Can I get a COLA, please?

How do you know when it's time to retire? Wouldn't it be nice if there was some kind of gauge or target? We asked a longtime Homeland Security worker who's leav...

Senior Correspondent Mike Causey is on vacation. While he’s away, he’s invited guest columnists to fill in.

Today’s guest column is by a longtime fed who has helped out before. While we hope to use her again, this is the last time she will be writing as an employee. This time next summer she will be, we hope, happily retired. So what does she think after a long career? And what’s in the future? Here goes:

“Four years ago, when Mike asked me to write a guest column for him, I wrote about timing the retirement wave and the uncertainty we experience when determining the right time. Well, that time is now. I will retire in three months. Truly. Finally. After pushing back the finish line three or four times, I will finally cross it.

Earlier in my career, I remember people who were close to retirement who became angry at every little bureaucratic twist and turn. I thought I would feel that way when I retired. I’m surprised to find that, instead, I am retiring at a time when I have a job I truly love and people to work with whom I like and respect. I’m just running out of energy and time for the other parts of life outside of work. I didn’t expect that.

Public service can be frustrating. But it is also gratifying. There is a pride in serving your country, a feeling that what you do is important and necessary for the government to operate smoothly. Many of us help ordinary citizens each and every day, whether we get noticed for it or not.

We’re also an easy target for politicians who want to make a name for themselves by tearing us down. More than one administration, congressional representative, or senator has taken aim at the federal employee using expressions such as “trim the fat”, or “drain the swamp”, in order to portray the federal workforce as bloated and overpaid.

My love/hate relationship with Uncle Sam dates back to February 1977. I’ve worked outside in the heat, the cold, the rain, and the wind. I’ve gone through hiring freezes, pay freezes, government shutdowns and furloughs.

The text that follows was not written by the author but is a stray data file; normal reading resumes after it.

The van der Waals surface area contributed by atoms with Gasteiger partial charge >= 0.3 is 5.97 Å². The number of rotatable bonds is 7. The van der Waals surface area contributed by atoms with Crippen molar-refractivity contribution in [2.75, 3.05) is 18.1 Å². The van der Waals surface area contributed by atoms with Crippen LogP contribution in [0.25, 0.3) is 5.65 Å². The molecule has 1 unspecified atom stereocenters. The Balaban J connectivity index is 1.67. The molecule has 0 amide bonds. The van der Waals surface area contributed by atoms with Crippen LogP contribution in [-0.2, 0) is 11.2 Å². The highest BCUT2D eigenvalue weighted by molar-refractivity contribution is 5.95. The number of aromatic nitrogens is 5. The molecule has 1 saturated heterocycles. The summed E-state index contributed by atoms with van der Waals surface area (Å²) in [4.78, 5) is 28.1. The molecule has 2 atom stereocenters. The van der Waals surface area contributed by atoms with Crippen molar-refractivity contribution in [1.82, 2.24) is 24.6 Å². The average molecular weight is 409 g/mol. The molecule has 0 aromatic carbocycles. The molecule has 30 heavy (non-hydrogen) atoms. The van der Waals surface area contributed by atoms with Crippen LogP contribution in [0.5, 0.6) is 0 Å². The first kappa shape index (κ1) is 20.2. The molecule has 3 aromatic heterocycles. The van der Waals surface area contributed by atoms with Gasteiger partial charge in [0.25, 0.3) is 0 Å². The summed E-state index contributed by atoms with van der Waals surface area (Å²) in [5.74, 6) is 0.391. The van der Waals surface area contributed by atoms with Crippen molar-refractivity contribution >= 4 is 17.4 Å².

Most people don’t go into the federal government for the pay. And, although the benefits are enticing, I don’t believe they are the primary motivating factor in bringing us into the ranks, either. After all, when I joined the federal service the majority of large corporations offered good salaries, perks, free health care, AND a retirement pension.

The latest budget proposal concerns me. Especially with regard to retirement. I can (almost) understand — but don’t like — the idea of establishing new retirement systems for new employees. If the employee agrees to the conditions, she/he has time to make other preparations to ensure a smooth retirement. This happened with FERS in 1983. I’m not certain, however, that there will be enough attraction for the best and the brightest when the federal government no longer offers anything other than pride of service.

What I simply can’t condone is the idea of implementing these changes without grandfathering those who no longer have time to improve their odds of a successful retirement. To eliminate costs of living adjustments (COLAs) to pensions for people already retired or within a few years of retirement is changing the pay to which the employees and former employees agreed. There is a trust factor here which has been badly betrayed.

A 2010 Congressional Research Service Report stated “COLAs do not make retirees better off financially; they merely protect them from becoming financially worse-off over time as prices rise.”

Federal employees began getting a cost of living adjustment to their pensions in 1962. It took another 13 years (1975) before Congress acknowledged that Social Security recipients should also get one. I can only imagine the political fallout if COLAs were removed for Social Security recipients.”

I pray that wiser, more responsible people in the House and Senate will realize the injustice of eliminating this long relied upon benefit and will vote down this portion of the budget.

I’m still going to retire.

— Lenore Calabrese Customs and Border Protection.

Nearly Useless Factoid

By Jory Heckman

In 1901, New York became the first state to require license plates. By 1918, all states required license plates.

Source: Smithsonian Museum of American History

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